Slavery apology legislation in Virginia ignites first spark





A resolution that would have the General Assembly apologize for Virginia's role in slavery has aroused passions in the legislature even before the measure gets its first hearing from committees in the Senate and House of Delegates.

A Hanover County lawmaker's published comments that blacks should "get over" slavery were denounced on the House floor Tuesday by two black delegates who are supporting a resolution of apology. The comments by Republican Del. Frank Hargrove lit the first spark in what figures to be an emotional debate in coming weeks.

Hargrove made the remark in a story published Tuesday by the Charlottesville Daily Progress. In explaining his opposition to the resolution, Hargrove said today's Virginia has no responsibility for slavery and added: "I personally think that our black citizens should get over it."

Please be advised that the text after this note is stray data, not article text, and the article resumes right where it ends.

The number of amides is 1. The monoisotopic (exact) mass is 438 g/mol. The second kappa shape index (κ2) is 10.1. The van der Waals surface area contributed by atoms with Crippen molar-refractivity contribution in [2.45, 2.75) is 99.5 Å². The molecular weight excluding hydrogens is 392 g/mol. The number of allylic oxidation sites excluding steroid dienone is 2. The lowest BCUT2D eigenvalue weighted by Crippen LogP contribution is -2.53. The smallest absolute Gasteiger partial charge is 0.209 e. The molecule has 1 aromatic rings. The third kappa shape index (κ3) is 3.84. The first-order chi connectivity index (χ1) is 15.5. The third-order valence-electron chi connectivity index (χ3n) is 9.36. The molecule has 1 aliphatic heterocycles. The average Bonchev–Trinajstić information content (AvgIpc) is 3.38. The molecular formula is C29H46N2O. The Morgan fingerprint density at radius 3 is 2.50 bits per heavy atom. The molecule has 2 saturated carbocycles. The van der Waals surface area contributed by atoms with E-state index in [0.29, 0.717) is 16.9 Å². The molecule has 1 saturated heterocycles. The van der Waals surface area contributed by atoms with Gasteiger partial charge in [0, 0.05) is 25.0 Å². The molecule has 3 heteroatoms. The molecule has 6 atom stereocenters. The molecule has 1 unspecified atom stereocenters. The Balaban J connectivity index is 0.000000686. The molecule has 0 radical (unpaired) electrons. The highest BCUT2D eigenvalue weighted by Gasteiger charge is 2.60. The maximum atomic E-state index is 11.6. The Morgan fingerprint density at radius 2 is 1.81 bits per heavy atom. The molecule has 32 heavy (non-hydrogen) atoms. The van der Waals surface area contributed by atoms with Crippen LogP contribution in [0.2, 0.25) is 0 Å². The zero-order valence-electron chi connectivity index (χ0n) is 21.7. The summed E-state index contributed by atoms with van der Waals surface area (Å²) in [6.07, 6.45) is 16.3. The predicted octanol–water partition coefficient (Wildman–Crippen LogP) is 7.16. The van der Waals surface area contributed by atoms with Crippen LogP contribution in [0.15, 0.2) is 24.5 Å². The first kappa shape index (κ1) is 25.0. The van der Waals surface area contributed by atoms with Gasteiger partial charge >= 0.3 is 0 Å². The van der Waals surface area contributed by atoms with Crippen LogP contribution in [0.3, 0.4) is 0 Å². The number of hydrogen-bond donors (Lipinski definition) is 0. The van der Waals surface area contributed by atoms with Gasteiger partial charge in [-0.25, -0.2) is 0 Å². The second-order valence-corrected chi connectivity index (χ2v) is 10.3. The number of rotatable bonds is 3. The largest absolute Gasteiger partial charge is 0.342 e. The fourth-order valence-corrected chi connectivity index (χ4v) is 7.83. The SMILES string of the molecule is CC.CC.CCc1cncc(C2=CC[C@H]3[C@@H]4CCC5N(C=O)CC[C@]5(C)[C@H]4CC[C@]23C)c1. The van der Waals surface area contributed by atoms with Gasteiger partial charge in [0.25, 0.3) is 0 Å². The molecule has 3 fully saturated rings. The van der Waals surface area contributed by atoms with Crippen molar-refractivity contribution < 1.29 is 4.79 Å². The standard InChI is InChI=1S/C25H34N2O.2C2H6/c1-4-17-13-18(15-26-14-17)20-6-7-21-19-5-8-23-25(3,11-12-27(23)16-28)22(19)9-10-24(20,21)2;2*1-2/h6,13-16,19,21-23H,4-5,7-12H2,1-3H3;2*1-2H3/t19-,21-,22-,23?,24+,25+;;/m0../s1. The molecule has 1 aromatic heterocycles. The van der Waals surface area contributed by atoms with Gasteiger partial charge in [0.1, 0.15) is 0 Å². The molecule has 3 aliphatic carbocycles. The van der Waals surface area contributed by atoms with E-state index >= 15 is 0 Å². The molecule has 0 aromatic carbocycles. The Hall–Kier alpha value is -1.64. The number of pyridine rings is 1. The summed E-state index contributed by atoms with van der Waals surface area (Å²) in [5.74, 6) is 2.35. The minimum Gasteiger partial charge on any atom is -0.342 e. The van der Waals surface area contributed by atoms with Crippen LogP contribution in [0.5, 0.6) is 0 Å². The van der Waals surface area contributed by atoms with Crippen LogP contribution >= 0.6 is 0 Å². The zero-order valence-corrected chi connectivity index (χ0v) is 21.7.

The same story also quoted Hargrove saying: "Are we going to force the Jews to apologize for killing Christ?

Hargrove's comments drew rebukes on the House floor from Del. Donald McEachin, D-Henrico County, the sponsor of the resolution, and from Del. Dwight Jones, D-Richmond, the chairman of the Legislative Black Caucus. Del. David Englin, D-Alexandria, also chided Hargrove for his comments about Jews.

"I am appalled that someone would take the worst institution that has ever faced Americans and tell the ancestors of those individuals that they should just get over it," said Jones, a soft-spoken Baptist minister.


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